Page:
As we near the end of a very painful and unusual presidential election year I remain hopeful about the health of our country and our freedoms. We have heard a great deal regarding the power of the media to influence our thinking and in turn the choices that we make as we vote. I have often noted my concern whenever I hear soundbites being repeated over and over again. Such utterances almost always smack of rhetorical devices used as propaganda. Now as I await the final rendering of the people I find myself parsing all of the sound and fury to which we have been inflicted during the past year. I think of the way campaigns are run and I truly wonder if we actually make our choices based on facts or if we are too easily swayed by cults of personality.
Many months ago a childhood friend confessed her disappointment in President Trump, a man that she had supported in the election of 2016. She had come to believe that he was unfit for the job based on the daily Covid-19 briefings that he held during March and April. She said that she literally ignored news programs, editorials, newspapers, speeches at rallies and other methods for distributing information about the president. She only wanted to hear his words, see his actions in a moment of national importance. She told me that from one day to the next she witnessed him fumbling to keep the nation safe from the virus. She saw him as an incompetent executive and she based her assessment only on her own observations of his behavior. She decided that she must vote him out of office for the good of the country.
I was rather impressed with her methodology. She did not allow herself to be influenced by the way others viewed the president, but simply by using her own observational skills and expectations of how a national emergency should be addressed. As she outlined her concerns I saw the rationality of her approach. She told me that she would not need to listen to stump speeches or watch debates because she had seen and heard and all that she needed to make a reasonable decision. She would not vote for President Trump this time around.
I have thought about my friend long and often as I and everyone else have been bombarded with a spate of election year frenzy. I realize that it is rather absurd to make a momentous decision based on a single debate or rally or speech. We need to peel away the frills and concentrate only on what the candidate is doing and saying, not just during the election cycle, but all of the time. We should quietly and patiently observe just as my friend did. If we strip away the flags, the music, the bombast what do we see? If we forget the lofty promises and look only at what actually happens we might ask ourselves if the candidate’s actions have been satisfactory or sub par. If we listen do we get a vivid picture of what kind of person the contender actually is? What kind of references does the applicant for political positions have? Who are the people who support him/her?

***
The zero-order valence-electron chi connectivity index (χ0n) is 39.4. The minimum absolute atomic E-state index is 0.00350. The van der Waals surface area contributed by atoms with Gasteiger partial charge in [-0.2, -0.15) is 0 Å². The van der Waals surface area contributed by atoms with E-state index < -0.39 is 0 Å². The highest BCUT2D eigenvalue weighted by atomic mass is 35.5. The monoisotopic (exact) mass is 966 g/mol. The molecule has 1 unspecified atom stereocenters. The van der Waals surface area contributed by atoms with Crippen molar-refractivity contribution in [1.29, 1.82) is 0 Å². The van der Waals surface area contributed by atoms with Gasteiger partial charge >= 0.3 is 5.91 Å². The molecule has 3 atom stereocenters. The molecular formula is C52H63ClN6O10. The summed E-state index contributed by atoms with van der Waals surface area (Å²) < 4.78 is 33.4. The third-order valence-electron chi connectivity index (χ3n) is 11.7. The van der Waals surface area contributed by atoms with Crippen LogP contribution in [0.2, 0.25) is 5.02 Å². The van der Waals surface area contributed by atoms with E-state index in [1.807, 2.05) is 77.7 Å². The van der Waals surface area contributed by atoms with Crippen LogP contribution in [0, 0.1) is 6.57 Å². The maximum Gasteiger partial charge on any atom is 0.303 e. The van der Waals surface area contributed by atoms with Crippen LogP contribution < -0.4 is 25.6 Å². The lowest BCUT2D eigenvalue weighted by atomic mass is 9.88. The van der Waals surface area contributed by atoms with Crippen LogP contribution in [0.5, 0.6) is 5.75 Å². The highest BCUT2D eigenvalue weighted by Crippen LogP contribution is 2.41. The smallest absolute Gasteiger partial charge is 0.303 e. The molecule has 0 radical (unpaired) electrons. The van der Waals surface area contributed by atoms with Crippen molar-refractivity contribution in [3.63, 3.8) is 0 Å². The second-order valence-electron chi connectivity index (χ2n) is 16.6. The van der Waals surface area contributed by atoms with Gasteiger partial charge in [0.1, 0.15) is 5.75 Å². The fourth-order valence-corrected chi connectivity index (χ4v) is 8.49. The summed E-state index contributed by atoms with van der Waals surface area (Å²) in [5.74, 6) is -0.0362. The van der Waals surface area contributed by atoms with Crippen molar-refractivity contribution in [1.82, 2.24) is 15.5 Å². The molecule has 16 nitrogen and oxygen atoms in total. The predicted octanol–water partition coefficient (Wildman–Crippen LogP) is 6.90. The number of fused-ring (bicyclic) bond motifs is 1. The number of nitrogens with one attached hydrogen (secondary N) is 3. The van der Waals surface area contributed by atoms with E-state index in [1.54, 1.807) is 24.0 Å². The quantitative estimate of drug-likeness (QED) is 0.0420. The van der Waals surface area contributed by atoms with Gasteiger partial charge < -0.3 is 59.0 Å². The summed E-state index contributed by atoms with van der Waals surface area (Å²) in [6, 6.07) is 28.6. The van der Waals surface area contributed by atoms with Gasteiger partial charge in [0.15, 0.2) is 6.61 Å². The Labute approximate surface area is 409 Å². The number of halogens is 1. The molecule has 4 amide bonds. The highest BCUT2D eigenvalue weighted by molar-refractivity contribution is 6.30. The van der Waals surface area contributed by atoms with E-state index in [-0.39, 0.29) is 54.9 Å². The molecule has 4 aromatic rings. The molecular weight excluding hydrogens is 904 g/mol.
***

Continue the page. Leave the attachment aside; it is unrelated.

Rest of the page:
I would love to see changes in the ways that we run our presidential primaries and elections. I believe that the present methods are flawed and do not always result in finding and rewarding the best qualified candidates. I have studied the history of the electoral college and realize that the methods by which those votes are doled out has changed over time. They were not always a matter of winner take all, but used to be divided based on proportion of votes. For example if a candidate won in a state by fifty one percent instead of getting 100% of the votes he/she got only 51% of the electors and the other candidate received the rest. It seems rather tragic to cancel out the actual votes of the people with a system of winner take all and yet since the end of the nineteenth century it is a method that we have accepted as though it is written in the Constitution. The fact is that the Constitution does not address how the electoral college votes should be allocated.
I also find that we get way more information about a candidate from a town hall than a debate. First of all, the debates really are not true debates at all. Secondly they have turned into a kind reality show that is more annoying than informative. I like the idea of having two forty five minute back to back town halls shown on all of the major television stations in which each candidate must answer the same questions about issues without commentary or argument or even analysis. Let the voters get the information from the mouths of the contenders and then let those same voters decide what they like and do not like.
I would love to see an end to the pompous conventions that trot countless speakers across the stage that have little or nothing to do with providing us with factual information. I find these events to be a total waste of time and money that would be better spent elsewhere. Introduce the candidate and allow him/her to speak to the nation. Leave off the decorations and images of smiling supporters standing in the background. We do not need the distraction from what should be the message that we need to hear.
No matter who wins the current election I believe that we all know that things have gone off the rails with both parties. We have turned over the elections to Madison Avenue. They have become expensive advertising ventures designed to sway our emotions rather than to inform us. It’s long past time to make some very necessary changes.